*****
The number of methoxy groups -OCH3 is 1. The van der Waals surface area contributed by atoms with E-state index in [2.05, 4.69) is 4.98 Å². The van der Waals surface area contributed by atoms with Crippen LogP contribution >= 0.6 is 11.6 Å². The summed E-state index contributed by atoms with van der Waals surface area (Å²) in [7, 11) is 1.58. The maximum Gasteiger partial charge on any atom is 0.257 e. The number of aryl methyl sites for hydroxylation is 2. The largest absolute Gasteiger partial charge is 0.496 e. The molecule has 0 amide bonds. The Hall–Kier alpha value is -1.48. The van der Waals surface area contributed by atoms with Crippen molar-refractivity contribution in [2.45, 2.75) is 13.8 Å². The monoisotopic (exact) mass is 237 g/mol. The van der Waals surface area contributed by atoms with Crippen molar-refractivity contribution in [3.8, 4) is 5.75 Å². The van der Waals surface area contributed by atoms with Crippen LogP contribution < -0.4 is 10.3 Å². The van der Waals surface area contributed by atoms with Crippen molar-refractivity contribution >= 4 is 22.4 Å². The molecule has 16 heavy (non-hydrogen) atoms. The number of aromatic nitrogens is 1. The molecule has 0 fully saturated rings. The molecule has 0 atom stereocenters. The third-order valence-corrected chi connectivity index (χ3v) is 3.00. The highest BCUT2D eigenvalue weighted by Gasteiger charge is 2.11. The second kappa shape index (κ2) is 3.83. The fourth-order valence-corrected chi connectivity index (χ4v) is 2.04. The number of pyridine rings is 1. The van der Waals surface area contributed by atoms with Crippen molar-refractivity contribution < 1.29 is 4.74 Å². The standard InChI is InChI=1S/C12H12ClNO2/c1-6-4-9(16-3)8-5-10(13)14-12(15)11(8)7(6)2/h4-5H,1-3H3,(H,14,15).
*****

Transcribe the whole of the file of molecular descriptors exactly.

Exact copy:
The number of methoxy groups -OCH3 is 1. The van der Waals surface area contributed by atoms with E-state index in [2.05, 4.69) is 4.98 Å². The van der Waals surface area contributed by atoms with Crippen LogP contribution >= 0.6 is 11.6 Å². The summed E-state index contributed by atoms with van der Waals surface area (Å²) in [7, 11) is 1.58. The maximum Gasteiger partial charge on any atom is 0.257 e. The number of aryl methyl sites for hydroxylation is 2. The largest absolute Gasteiger partial charge is 0.496 e. The molecule has 0 amide bonds. The Hall–Kier alpha value is -1.48. The van der Waals surface area contributed by atoms with Crippen molar-refractivity contribution in [2.45, 2.75) is 13.8 Å². The monoisotopic (exact) mass is 237 g/mol. The van der Waals surface area contributed by atoms with Crippen molar-refractivity contribution in [3.8, 4) is 5.75 Å². The van der Waals surface area contributed by atoms with Crippen LogP contribution < -0.4 is 10.3 Å². The van der Waals surface area contributed by atoms with Crippen molar-refractivity contribution >= 4 is 22.4 Å². The molecule has 16 heavy (non-hydrogen) atoms. The number of aromatic nitrogens is 1. The molecule has 0 fully saturated rings. The molecule has 0 atom stereocenters. The third-order valence-corrected chi connectivity index (χ3v) is 3.00. The highest BCUT2D eigenvalue weighted by Gasteiger charge is 2.11. The second kappa shape index (κ2) is 3.83. The fourth-order valence-corrected chi connectivity index (χ4v) is 2.04. The number of pyridine rings is 1. The van der Waals surface area contributed by atoms with Crippen molar-refractivity contribution < 1.29 is 4.74 Å². The standard InChI is InChI=1S/C12H12ClNO2/c1-6-4-9(16-3)8-5-10(13)14-12(15)11(8)7(6)2/h4-5H,1-3H3,(H,14,15).